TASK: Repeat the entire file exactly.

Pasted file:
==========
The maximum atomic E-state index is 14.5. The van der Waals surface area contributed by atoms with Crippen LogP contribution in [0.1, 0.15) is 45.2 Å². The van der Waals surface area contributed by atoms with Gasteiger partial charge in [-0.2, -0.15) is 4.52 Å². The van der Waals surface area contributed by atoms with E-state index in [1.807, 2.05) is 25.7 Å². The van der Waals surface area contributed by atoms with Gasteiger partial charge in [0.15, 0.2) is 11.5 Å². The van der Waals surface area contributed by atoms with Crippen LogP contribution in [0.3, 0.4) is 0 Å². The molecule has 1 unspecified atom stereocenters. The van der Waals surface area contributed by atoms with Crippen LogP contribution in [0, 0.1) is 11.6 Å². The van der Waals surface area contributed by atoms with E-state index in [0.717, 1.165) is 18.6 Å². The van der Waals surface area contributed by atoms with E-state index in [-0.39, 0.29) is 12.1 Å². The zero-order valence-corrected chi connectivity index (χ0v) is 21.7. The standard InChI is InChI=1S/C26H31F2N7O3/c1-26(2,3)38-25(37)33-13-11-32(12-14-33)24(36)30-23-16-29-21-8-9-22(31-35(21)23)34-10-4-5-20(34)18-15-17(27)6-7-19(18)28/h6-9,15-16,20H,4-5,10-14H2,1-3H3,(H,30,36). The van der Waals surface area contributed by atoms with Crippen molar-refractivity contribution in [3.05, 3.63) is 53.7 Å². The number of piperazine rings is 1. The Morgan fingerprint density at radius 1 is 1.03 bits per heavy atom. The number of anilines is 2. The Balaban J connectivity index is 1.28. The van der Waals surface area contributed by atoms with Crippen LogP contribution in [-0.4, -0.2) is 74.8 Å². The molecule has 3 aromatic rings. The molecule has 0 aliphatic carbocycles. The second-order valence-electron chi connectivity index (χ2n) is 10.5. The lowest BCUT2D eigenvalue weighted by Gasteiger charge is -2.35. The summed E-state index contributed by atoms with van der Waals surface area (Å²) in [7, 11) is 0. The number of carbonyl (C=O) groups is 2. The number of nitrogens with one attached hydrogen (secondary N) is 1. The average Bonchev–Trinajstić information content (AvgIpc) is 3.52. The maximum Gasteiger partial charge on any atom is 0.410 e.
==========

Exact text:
The maximum atomic E-state index is 14.5. The van der Waals surface area contributed by atoms with Crippen LogP contribution in [0.1, 0.15) is 45.2 Å². The van der Waals surface area contributed by atoms with Gasteiger partial charge in [-0.2, -0.15) is 4.52 Å². The van der Waals surface area contributed by atoms with E-state index in [1.807, 2.05) is 25.7 Å². The van der Waals surface area contributed by atoms with Gasteiger partial charge in [0.15, 0.2) is 11.5 Å². The van der Waals surface area contributed by atoms with Crippen LogP contribution in [0.3, 0.4) is 0 Å². The molecule has 1 unspecified atom stereocenters. The van der Waals surface area contributed by atoms with Crippen LogP contribution in [0, 0.1) is 11.6 Å². The van der Waals surface area contributed by atoms with E-state index in [0.717, 1.165) is 18.6 Å². The van der Waals surface area contributed by atoms with E-state index in [-0.39, 0.29) is 12.1 Å². The zero-order valence-corrected chi connectivity index (χ0v) is 21.7. The standard InChI is InChI=1S/C26H31F2N7O3/c1-26(2,3)38-25(37)33-13-11-32(12-14-33)24(36)30-23-16-29-21-8-9-22(31-35(21)23)34-10-4-5-20(34)18-15-17(27)6-7-19(18)28/h6-9,15-16,20H,4-5,10-14H2,1-3H3,(H,30,36). The van der Waals surface area contributed by atoms with Crippen molar-refractivity contribution in [3.05, 3.63) is 53.7 Å². The number of piperazine rings is 1. The Morgan fingerprint density at radius 1 is 1.03 bits per heavy atom. The number of anilines is 2. The Balaban J connectivity index is 1.28. The van der Waals surface area contributed by atoms with Crippen LogP contribution in [-0.4, -0.2) is 74.8 Å². The molecule has 3 aromatic rings. The molecule has 0 aliphatic carbocycles. The second-order valence-electron chi connectivity index (χ2n) is 10.5. The lowest BCUT2D eigenvalue weighted by Gasteiger charge is -2.35. The summed E-state index contributed by atoms with van der Waals surface area (Å²) in [7, 11) is 0. The number of carbonyl (C=O) groups is 2. The number of nitrogens with one attached hydrogen (secondary N) is 1. The average Bonchev–Trinajstić information content (AvgIpc) is 3.52. The maximum Gasteiger partial charge on any atom is 0.410 e.